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Supreme Court, Appellate Division, First Department, New York.

Aaron Richard GOLUB, Plaintiff–Appellant, v. TANENBAUM–HARBER CO., INC., Defendant–Respondent.

Decided: October 27, 2011

ANDRIAS, J.P., SWEENY, ACOSTA, FREEDMAN, MANZANET–DANIELS, JJ. David Lu, New York, for appellant. Rubin, Fiorella & Friedman LLP, New York (Mandie R. Forman of counsel), for respondent.

Order, Supreme Court, New York County (Louis B. York, J.), entered November 16, 2010, which granted defendant's motion to dismiss the complaint, and denied plaintiff's cross motion to amend the complaint, unanimously affirmed, with costs.

Supreme Court properly granted the motion to dismiss the complaint.   Affording the complaint a liberal construction and according plaintiff the benefit of every possible inference, as we must (see Leon v. Martinez, 84 N.Y.2d 83, 87–88, 614 N.Y.S.2d 972, 638 N.E.2d 511 [1994] ), we find that plaintiff failed to sufficiently plead causes of action for fraudulent inducement, unjust enrichment and violation of GBL § 349.

 Plaintiff's claims for fraudulent inducement are based on defendant's alleged failure to provide plaintiff with certain information relating to the insurance policies it was offering.   However, an omission does not constitute fraud unless there is a fiduciary or “special” relationship between the parties (Eurycleia Partners, LP v. Seward & Kissel, LLP, 46 A.D.3d 400, 402, 849 N.Y.S.2d 510 [2007], affd. 12 N.Y.3d 553, 883 N.Y.S.2d 147, 910 N.E.2d 976 [2009] ) and plaintiff did not allege in the original complaint the existence of a fiduciary relationship or special relationship which would give rise to a duty to disclose.   In any event, “an insurance agent has a common-law duty to obtain requested coverage, but generally not a continuing duty to advise, guide or direct a client based on a special relationship of trust and confidence” (Chase Scientific Research v. NIA Group, 96 N.Y.2d 20, 30, 725 N.Y.S.2d 592, 749 N.E.2d 161 [2001];  see also Murphy v. Kuhn, 90 N.Y.2d 266, 270, 660 N.Y.S.2d 371, 682 N.E.2d 972 [1997] ).

 In addition, with regard to plaintiff's Long Island property, the documentary evidence established that plaintiff affirmatively requested wind coverage in his homeowners' insurance applications from 2005 through 2008, and did not decide to forego such coverage until 2009, at which time defendant had him complete an application declining such coverage despite the proximity of his LI property to the water.   At that time, he was given a policy without wind coverage.   Of course, plaintiff is “presumed to have read and understood his policy” (see McGarr v. Guardian Life Ins. Co. of Am., 19 A.D.3d 254, 256, 799 N.Y.S.2d 19 [2005] ), and thus the documentary evidence defeats the claim that plaintiff did not know the policy included wind coverage or that he was fraudulently induced into agreeing to wind coverage.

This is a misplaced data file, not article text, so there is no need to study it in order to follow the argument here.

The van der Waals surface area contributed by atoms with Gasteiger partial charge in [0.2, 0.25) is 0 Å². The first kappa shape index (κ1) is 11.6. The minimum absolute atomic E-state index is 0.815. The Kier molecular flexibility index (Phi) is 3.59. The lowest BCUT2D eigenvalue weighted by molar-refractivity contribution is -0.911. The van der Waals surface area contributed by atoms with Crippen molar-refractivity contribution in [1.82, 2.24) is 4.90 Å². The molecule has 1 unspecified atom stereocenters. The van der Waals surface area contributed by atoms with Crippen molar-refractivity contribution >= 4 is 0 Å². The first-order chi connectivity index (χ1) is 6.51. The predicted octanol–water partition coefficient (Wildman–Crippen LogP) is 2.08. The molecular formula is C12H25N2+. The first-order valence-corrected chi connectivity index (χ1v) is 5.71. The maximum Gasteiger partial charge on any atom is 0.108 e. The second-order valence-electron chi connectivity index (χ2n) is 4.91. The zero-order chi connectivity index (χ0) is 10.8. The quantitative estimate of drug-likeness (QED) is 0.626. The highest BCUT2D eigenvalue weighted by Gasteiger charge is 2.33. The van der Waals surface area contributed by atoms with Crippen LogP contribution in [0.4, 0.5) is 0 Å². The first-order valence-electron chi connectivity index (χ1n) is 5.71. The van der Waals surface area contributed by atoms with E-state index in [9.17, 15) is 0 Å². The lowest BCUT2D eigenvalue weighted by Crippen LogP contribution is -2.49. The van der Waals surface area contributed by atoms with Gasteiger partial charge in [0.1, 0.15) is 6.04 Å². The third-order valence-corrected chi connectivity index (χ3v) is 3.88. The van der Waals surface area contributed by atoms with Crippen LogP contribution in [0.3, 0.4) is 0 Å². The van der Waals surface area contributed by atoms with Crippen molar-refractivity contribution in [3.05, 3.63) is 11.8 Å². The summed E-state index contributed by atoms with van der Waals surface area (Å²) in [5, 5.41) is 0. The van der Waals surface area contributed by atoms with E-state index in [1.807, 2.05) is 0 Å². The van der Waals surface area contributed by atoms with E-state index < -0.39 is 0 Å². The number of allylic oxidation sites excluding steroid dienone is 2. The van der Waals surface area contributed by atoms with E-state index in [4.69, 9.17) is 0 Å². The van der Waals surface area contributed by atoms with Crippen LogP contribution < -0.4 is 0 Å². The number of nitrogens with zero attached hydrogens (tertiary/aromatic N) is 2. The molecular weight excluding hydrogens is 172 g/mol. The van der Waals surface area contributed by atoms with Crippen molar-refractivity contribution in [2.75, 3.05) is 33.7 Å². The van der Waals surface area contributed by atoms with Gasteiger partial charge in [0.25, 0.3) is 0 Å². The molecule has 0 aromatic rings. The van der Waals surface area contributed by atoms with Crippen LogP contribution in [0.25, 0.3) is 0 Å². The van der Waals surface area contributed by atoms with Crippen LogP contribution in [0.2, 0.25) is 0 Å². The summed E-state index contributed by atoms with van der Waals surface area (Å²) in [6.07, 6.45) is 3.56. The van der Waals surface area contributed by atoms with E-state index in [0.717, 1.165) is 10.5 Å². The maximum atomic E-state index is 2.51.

As for plaintiff's claim under GBL § 349, he failed to allege in the complaint the type of conduct that would have a broad impact on consumers at large (see Oswego Laborers' Local 214 Pension Fund v. Marine Midland Bank, 85 N.Y.2d 20, 25, 623 N.Y.S.2d 529, 647 N.E.2d 741 [1995] ) and his conclusory allegations about defendant's practices with other clients are insufficient to save the claim (see Northwestern Mut. Life Ins. Co. v. Wender, 940 F.Supp. 62, 65 [S.D.N.Y.1996] ).   The unjust enrichment claim was also properly dismissed, as it was merely based on the three previous claims, each of which failed to state a cause of action.

Supreme Court also properly denied the cross motion for leave to amend the complaint, as the proposed amendments were plainly lacking in merit (see Sharon Ava & Co. v. Olympic Tower Assoc., 259 A.D.2d 315, 686 N.Y.S.2d 422 [1999] ).   First, there is no merit to the proposed amendment to the unjust enrichment claim based on Insurance Law § 2123, which does not apply to the homeowners' insurance policies at issue.   Nor is there any merit to plaintiff's proposed breach of fiduciary duty claims or his proposed changes to his fraudulent inducement claims, since defendant had no fiduciary duty or special relationship with plaintiff.

 The proposed breach of contract claims are barred by the parol evidence rule, since the terms of the insurance contract and applications here are unambiguous (see R/S Assoc. v. New York Job Dev. Auth., 98 N.Y.2d 29, 33, 744 N.Y.S.2d 358, 771 N.E.2d 240 [2002] ).   In addition, plaintiff erroneously suggests that a contract was formed when he requested that defendant procure the least expensive policies.   Indeed, when plaintiff requested that defendant procure insurance quotes, he was submitting a request for an offer, which cannot be the basis for a enforceable contract since a further act was required in order for the contract to take effect (see Farago Adv., Inc. v. Hollinger Intl., Inc., 157 F.Supp.2d 252, 258 [S.D.N.Y.2001] ).

We have considered plaintiff's remaining arguments and find them unavailing.